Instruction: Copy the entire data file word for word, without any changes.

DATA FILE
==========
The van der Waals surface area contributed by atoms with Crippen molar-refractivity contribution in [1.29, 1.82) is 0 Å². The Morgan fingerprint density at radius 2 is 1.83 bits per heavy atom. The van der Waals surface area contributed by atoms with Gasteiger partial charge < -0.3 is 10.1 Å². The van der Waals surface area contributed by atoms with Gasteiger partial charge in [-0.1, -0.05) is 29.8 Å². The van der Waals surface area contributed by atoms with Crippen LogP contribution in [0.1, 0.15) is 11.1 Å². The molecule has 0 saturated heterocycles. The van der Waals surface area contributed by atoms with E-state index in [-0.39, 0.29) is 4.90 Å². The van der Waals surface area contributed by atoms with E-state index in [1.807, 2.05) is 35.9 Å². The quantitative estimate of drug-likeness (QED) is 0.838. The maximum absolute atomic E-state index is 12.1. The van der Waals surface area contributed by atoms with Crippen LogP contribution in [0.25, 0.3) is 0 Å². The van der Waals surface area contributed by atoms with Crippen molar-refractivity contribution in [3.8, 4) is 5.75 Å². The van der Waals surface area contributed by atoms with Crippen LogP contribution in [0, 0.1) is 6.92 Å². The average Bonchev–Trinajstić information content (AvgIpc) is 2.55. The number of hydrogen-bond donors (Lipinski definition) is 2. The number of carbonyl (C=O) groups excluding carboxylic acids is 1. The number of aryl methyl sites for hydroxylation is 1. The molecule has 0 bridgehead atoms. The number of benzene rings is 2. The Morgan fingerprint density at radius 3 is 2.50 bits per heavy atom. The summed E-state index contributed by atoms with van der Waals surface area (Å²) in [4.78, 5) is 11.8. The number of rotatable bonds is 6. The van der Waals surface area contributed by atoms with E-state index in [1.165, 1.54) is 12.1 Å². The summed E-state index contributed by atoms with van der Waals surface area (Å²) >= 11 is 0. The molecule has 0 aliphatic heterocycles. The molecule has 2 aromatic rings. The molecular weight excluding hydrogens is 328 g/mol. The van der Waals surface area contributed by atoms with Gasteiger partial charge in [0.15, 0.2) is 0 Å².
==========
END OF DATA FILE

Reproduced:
The van der Waals surface area contributed by atoms with Crippen molar-refractivity contribution in [1.29, 1.82) is 0 Å². The Morgan fingerprint density at radius 2 is 1.83 bits per heavy atom. The van der Waals surface area contributed by atoms with Gasteiger partial charge < -0.3 is 10.1 Å². The van der Waals surface area contributed by atoms with Gasteiger partial charge in [-0.1, -0.05) is 29.8 Å². The van der Waals surface area contributed by atoms with Crippen LogP contribution in [0.1, 0.15) is 11.1 Å². The molecule has 0 saturated heterocycles. The van der Waals surface area contributed by atoms with E-state index in [-0.39, 0.29) is 4.90 Å². The van der Waals surface area contributed by atoms with E-state index in [1.807, 2.05) is 35.9 Å². The quantitative estimate of drug-likeness (QED) is 0.838. The maximum absolute atomic E-state index is 12.1. The van der Waals surface area contributed by atoms with Crippen LogP contribution in [0.25, 0.3) is 0 Å². The van der Waals surface area contributed by atoms with Crippen molar-refractivity contribution in [3.8, 4) is 5.75 Å². The van der Waals surface area contributed by atoms with Crippen LogP contribution in [0, 0.1) is 6.92 Å². The average Bonchev–Trinajstić information content (AvgIpc) is 2.55. The number of hydrogen-bond donors (Lipinski definition) is 2. The number of carbonyl (C=O) groups excluding carboxylic acids is 1. The number of aryl methyl sites for hydroxylation is 1. The molecule has 0 bridgehead atoms. The number of benzene rings is 2. The Morgan fingerprint density at radius 3 is 2.50 bits per heavy atom. The summed E-state index contributed by atoms with van der Waals surface area (Å²) in [4.78, 5) is 11.8. The number of rotatable bonds is 6. The van der Waals surface area contributed by atoms with E-state index in [1.165, 1.54) is 12.1 Å². The summed E-state index contributed by atoms with van der Waals surface area (Å²) >= 11 is 0. The molecule has 0 aliphatic heterocycles. The molecule has 2 aromatic rings. The molecular weight excluding hydrogens is 328 g/mol. The van der Waals surface area contributed by atoms with Gasteiger partial charge in [0.15, 0.2) is 0 Å².